There's a nearly new Boeing 747 in an Arizona airplane boneyard. Here's why
The first Boeing 747 rolled off the assembly line in 1969, the world’s first jumbo jet.
Its massive, two-story fuselage was instantly recognizable and its 6,000+ mile range redefined the term jet-set. The 747 model has been used as Air Force One since 1990. The plane costs more than $400 million new.
So it was surprising to industry insiders when, last month, a virtually new Boeing 747-8 was sent to the Pinal Airpark boneyard in Marana to be scrapped for parts. The plane had less than 50 flight hours on it, and it was fully functional.
Riley Pickett, a journalist covering commercial aviation for Simple Flying, broke this story. Pickett says the plane was special ordered by a leasing company for the services of the Saudi royal family.
“The Saudis would have needed enough to continue to pay their lease on it ... but operating an aircraft — especially a jumbo jet — it’s extremely expensive," said Pickett. "So if they don’t have the money for it, they’re not going to fly it. Or they may not have the money directly allocated for it. It doesn’t mean they do not have the money, but it is not their priority."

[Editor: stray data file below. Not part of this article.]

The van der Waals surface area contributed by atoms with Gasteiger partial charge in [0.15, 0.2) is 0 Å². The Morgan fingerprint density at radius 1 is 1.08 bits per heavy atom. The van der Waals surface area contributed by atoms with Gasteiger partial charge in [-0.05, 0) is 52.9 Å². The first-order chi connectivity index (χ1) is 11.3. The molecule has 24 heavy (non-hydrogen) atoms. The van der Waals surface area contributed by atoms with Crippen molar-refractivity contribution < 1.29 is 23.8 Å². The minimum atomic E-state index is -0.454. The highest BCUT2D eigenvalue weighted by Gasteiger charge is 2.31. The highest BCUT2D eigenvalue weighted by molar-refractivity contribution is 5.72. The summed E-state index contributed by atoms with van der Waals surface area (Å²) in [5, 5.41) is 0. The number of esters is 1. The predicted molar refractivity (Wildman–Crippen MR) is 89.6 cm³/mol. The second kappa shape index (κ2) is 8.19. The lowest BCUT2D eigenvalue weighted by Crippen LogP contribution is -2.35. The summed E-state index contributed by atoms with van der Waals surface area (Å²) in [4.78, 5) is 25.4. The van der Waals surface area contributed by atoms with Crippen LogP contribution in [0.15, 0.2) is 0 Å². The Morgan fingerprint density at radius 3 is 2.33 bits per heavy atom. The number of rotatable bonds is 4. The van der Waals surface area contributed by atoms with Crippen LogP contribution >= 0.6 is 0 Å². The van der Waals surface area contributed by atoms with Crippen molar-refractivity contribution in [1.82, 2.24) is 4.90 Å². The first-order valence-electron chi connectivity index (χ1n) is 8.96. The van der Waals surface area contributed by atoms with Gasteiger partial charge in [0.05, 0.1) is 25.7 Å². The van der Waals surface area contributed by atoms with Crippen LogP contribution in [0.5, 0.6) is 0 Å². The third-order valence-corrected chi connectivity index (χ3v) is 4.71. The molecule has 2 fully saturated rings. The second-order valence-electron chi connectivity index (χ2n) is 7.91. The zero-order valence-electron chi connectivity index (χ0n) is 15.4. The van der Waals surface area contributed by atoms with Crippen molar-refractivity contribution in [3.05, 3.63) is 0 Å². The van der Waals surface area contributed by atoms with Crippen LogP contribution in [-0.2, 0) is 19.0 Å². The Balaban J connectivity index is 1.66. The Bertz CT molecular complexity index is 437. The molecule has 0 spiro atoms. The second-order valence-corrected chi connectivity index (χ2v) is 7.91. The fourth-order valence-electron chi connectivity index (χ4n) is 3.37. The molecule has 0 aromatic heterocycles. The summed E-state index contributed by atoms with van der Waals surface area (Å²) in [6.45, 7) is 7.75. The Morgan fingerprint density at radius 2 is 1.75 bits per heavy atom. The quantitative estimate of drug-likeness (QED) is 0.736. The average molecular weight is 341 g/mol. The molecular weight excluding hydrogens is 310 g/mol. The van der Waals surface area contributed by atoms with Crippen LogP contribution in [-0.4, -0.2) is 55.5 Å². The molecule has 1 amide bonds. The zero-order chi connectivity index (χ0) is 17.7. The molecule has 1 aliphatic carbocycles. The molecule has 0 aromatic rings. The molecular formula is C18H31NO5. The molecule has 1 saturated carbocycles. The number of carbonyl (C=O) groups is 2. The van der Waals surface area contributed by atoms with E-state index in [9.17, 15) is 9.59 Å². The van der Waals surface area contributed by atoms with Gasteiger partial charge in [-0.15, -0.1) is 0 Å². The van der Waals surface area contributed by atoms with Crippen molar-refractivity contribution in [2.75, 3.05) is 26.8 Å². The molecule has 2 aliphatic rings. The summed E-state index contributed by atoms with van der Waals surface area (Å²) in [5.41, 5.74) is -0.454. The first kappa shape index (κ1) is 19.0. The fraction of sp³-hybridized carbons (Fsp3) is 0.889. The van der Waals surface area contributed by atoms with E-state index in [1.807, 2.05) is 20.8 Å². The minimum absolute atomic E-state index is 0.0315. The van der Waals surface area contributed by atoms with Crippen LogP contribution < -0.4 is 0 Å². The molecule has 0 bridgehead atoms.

So why scrap it? It’s multimillion dollar plane that’s barely been flown. Why not just sell it?
Pickett talked to The Show about why.
EDITOR'S NOTE: Due to an editing error, the headline been modified to correct the location of the 747.